”We believe that the United Kingdom can lead the world in providing answers. So we will open discussions with the leading tech companies and other like-minded democracies about the global rules of the digital economy, to develop an international legal framework that we have for so long bene ted from in other areas like banking and trade. We recognise the complexity of this task and that this will be the beginning of a process, but it is a task which we believe is necessary and which we intend to lead.”[55]

Green Party of England and Wales

Terrorism and extremism

Green policies will [56]
"Reject the xenophobic Prevent strategy and pursue community-led collaborative approaches to tackling all forms of extremism instead."

European Convention on Human Rights

Green Party will
"Defend the Human Rights Act and UK membership of the European Convention on Human Rights, and reinstate funding for the Equality and Human Rights Commission."[57]

Digital rights

"We believe fairness matters online and in the media too. We think the internet should be free of state and corporate surveillance, with our rights and freedoms protected."[58]

Data protection

They will
"End the sale of personal data, such as health or tax records, for commercial or other ends."[59]


Internet safety

“We will extend the remit of the current cross-government Internet Safety Strategy and invite participants to consider whether new legislation is required to address the problem of online abuse.”[60]

NHS whistleblowers

They will
”Abolish the Care Quality Commission, which has caused a vicious circle of misery. We aim to foster a culture of openness, honesty and challenge, not one of blame, shame and sanction. Our new inspection regime will include greater public accountability, extra protection for whistle-blowers, and increased scrutiny.”[61]
”Introduce a legally binding Dignity Code to improve the quality and standard of care for older people in hospital, care homes or their own home, and protect whistleblowers.”[62]

Sexual education

UKIP will
”End sex education in primary schools.”[63]

European Convention on Human Rights

They will
”Repeal Labour’s Human Rights legislation and remove the UK from the jurisdiction of the European Court of Human Rights.”
”Introduce a new UK Bill of Rights.”[64]
”Parliament must resume its supremacy of law-making without restriction. Britain must be completely free from the jurisdiction of the European Court of Justice, and we must be free, if we wish, to relinquish our membership of the European Court of Human Rights.”[65]

Scottish National Party

Freedom of press

”We remain committed to a vibrant, free press and we will work with other parties, in Scotland and at Westminster, to ensure it is supported.”[66]


”We have invested £400 million to deliver superfast broadband to 95 per cent of properties across Scotland by the end of 2017, and we are on track to deliver this target. We will now go further, ensuring that 100 per cent of premises across Scotland have access to super-fast broadband by 2021.”[67]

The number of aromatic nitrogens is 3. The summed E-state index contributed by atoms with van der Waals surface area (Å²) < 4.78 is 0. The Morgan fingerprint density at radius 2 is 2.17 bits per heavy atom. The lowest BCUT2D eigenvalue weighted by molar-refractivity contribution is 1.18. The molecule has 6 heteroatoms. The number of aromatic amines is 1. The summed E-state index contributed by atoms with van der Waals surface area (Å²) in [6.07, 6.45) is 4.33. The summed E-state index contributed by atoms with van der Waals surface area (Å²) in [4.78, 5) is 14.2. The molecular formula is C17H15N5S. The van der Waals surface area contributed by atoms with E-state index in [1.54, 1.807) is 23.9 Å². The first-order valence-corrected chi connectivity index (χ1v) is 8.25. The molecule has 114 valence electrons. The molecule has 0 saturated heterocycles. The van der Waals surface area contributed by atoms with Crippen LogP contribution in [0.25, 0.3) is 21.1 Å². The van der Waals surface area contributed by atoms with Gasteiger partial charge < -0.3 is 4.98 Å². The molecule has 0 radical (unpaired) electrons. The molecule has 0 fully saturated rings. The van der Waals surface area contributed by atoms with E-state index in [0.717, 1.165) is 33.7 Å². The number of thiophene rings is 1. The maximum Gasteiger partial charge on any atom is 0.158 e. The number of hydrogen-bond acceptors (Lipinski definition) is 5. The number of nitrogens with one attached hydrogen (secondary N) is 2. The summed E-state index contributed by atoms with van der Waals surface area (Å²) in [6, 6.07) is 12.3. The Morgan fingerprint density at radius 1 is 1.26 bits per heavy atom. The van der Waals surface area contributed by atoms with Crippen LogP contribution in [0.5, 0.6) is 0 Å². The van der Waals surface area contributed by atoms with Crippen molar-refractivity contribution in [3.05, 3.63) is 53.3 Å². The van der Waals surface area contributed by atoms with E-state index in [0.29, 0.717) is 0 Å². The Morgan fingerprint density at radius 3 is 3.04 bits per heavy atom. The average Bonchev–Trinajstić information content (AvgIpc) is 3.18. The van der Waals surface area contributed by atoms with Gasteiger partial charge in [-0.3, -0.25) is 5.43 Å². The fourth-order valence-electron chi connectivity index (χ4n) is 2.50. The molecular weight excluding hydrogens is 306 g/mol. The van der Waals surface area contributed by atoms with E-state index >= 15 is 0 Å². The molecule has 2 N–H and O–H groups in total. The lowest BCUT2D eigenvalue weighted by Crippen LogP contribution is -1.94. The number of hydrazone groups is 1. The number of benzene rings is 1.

”At Westminster the SNP successfully secured a UK government commitment to a Universal Service Obligation (USO) for broadband of 10Mbps. In the next parliamentary term SNP MPs will call for the USO to cover up to 30Mbps with an appropriate update mechanism to ensure that rural areas are not left behind.”[68]


”The SNP will call for protection for whistle-blowers in the banking and financial services sector, to protect the integrity of UK banking and safeguard our economy.”[69]


”We will also seek a cast-iron guarantee from the UK government that they will seek the consent of the Scottish Parliament under the Sewel Convention to the terms of the Brexit Bill.”[70]

European Convention on Human Rights

”The European Convention on Human Rights (ECHR) is enshrined in the Scotland Act 1998, ensuring that human rights are protected by the Scottish Government and all Scottish legislation. The SNP re-affirms its commitment to the Council of Europe, the ECHR and their institutions.”[71]

Security and terrorism

”International co-operation is essential to keep Scotland and the rest of the UK safe from the threats of organised crime, cybercrime and terrorism. SNP MPs will call for continued co-operation on detecting, disrupting and detaining criminals across borders through Europol. We will seek assurances that our law enforcement agencies will continue to have the same level of access to Europol as they currently enjoy. We will oppose any moves that would seek to use security co-operation as as a bargaining chip in Brexit or trade negotiations with our European friends and neighbours.”[72]